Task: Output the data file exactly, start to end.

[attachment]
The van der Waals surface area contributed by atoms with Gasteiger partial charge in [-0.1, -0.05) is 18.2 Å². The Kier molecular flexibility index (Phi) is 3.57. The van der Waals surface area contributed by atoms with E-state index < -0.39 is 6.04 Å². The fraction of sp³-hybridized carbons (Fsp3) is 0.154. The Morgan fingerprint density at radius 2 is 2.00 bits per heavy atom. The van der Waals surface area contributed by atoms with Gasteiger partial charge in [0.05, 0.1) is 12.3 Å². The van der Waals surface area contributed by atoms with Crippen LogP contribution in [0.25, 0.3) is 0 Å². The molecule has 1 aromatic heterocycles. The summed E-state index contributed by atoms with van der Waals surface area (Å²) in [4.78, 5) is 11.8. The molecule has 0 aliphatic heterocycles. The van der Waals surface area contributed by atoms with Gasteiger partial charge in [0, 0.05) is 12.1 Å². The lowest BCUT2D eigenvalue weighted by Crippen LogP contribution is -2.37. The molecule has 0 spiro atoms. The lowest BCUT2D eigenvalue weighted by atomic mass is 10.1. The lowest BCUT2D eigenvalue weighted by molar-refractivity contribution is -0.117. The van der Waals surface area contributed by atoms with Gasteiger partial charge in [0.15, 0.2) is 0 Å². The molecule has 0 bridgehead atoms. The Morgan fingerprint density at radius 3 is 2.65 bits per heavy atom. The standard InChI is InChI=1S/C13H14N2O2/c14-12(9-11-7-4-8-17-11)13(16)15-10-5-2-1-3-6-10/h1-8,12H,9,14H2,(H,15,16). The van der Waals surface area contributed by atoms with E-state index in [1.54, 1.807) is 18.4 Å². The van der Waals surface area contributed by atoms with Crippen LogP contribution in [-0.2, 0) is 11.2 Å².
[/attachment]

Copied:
The van der Waals surface area contributed by atoms with Gasteiger partial charge in [-0.1, -0.05) is 18.2 Å². The Kier molecular flexibility index (Phi) is 3.57. The van der Waals surface area contributed by atoms with E-state index < -0.39 is 6.04 Å². The fraction of sp³-hybridized carbons (Fsp3) is 0.154. The Morgan fingerprint density at radius 2 is 2.00 bits per heavy atom. The van der Waals surface area contributed by atoms with Gasteiger partial charge in [0.05, 0.1) is 12.3 Å². The van der Waals surface area contributed by atoms with Crippen LogP contribution in [0.25, 0.3) is 0 Å². The molecule has 1 aromatic heterocycles. The summed E-state index contributed by atoms with van der Waals surface area (Å²) in [4.78, 5) is 11.8. The molecule has 0 aliphatic heterocycles. The van der Waals surface area contributed by atoms with Gasteiger partial charge in [0, 0.05) is 12.1 Å². The lowest BCUT2D eigenvalue weighted by Crippen LogP contribution is -2.37. The molecule has 0 spiro atoms. The lowest BCUT2D eigenvalue weighted by atomic mass is 10.1. The lowest BCUT2D eigenvalue weighted by molar-refractivity contribution is -0.117. The van der Waals surface area contributed by atoms with Gasteiger partial charge in [0.15, 0.2) is 0 Å². The molecule has 0 bridgehead atoms. The Morgan fingerprint density at radius 3 is 2.65 bits per heavy atom. The standard InChI is InChI=1S/C13H14N2O2/c14-12(9-11-7-4-8-17-11)13(16)15-10-5-2-1-3-6-10/h1-8,12H,9,14H2,(H,15,16). The van der Waals surface area contributed by atoms with E-state index in [1.54, 1.807) is 18.4 Å². The van der Waals surface area contributed by atoms with Crippen LogP contribution in [-0.2, 0) is 11.2 Å².